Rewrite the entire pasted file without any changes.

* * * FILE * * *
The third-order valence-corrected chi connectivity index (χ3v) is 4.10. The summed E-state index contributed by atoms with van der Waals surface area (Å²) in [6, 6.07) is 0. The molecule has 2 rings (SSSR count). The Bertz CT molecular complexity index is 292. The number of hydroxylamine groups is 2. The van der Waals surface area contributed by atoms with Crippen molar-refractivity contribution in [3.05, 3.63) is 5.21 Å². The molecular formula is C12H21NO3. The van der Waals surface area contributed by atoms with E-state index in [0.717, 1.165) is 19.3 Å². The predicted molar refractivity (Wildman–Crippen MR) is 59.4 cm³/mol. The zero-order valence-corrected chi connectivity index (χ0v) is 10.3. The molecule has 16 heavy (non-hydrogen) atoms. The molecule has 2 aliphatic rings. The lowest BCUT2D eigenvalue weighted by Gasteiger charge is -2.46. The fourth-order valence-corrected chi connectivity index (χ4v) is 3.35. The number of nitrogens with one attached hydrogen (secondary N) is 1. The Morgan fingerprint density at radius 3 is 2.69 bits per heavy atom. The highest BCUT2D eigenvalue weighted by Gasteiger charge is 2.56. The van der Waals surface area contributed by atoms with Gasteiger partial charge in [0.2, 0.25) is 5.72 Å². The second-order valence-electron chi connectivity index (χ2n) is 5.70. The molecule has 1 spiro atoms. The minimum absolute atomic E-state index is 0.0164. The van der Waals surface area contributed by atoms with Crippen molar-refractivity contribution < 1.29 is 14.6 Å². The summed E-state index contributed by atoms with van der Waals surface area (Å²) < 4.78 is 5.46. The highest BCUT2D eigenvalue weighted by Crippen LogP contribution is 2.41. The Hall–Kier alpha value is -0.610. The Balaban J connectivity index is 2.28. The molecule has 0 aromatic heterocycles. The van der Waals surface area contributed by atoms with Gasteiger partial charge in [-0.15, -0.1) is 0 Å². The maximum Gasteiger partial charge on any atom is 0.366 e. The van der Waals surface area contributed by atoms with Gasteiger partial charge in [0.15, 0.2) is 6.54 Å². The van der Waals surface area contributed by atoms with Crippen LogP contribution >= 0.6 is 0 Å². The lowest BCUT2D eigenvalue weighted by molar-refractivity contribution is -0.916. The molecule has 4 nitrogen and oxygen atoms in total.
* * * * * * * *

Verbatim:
The third-order valence-corrected chi connectivity index (χ3v) is 4.10. The summed E-state index contributed by atoms with van der Waals surface area (Å²) in [6, 6.07) is 0. The molecule has 2 rings (SSSR count). The Bertz CT molecular complexity index is 292. The number of hydroxylamine groups is 2. The van der Waals surface area contributed by atoms with Crippen molar-refractivity contribution in [3.05, 3.63) is 5.21 Å². The molecular formula is C12H21NO3. The van der Waals surface area contributed by atoms with E-state index in [0.717, 1.165) is 19.3 Å². The predicted molar refractivity (Wildman–Crippen MR) is 59.4 cm³/mol. The zero-order valence-corrected chi connectivity index (χ0v) is 10.3. The molecule has 16 heavy (non-hydrogen) atoms. The molecule has 2 aliphatic rings. The lowest BCUT2D eigenvalue weighted by Gasteiger charge is -2.46. The fourth-order valence-corrected chi connectivity index (χ4v) is 3.35. The number of nitrogens with one attached hydrogen (secondary N) is 1. The Morgan fingerprint density at radius 3 is 2.69 bits per heavy atom. The highest BCUT2D eigenvalue weighted by Gasteiger charge is 2.56. The van der Waals surface area contributed by atoms with Gasteiger partial charge in [0.2, 0.25) is 5.72 Å². The second-order valence-electron chi connectivity index (χ2n) is 5.70. The molecule has 1 spiro atoms. The minimum absolute atomic E-state index is 0.0164. The van der Waals surface area contributed by atoms with Crippen molar-refractivity contribution < 1.29 is 14.6 Å². The summed E-state index contributed by atoms with van der Waals surface area (Å²) < 4.78 is 5.46. The highest BCUT2D eigenvalue weighted by Crippen LogP contribution is 2.41. The Hall–Kier alpha value is -0.610. The Balaban J connectivity index is 2.28. The molecule has 0 aromatic heterocycles. The van der Waals surface area contributed by atoms with Gasteiger partial charge in [-0.15, -0.1) is 0 Å². The maximum Gasteiger partial charge on any atom is 0.366 e. The van der Waals surface area contributed by atoms with Gasteiger partial charge in [0.15, 0.2) is 6.54 Å². The van der Waals surface area contributed by atoms with Crippen LogP contribution >= 0.6 is 0 Å². The lowest BCUT2D eigenvalue weighted by molar-refractivity contribution is -0.916. The molecule has 4 nitrogen and oxygen atoms in total.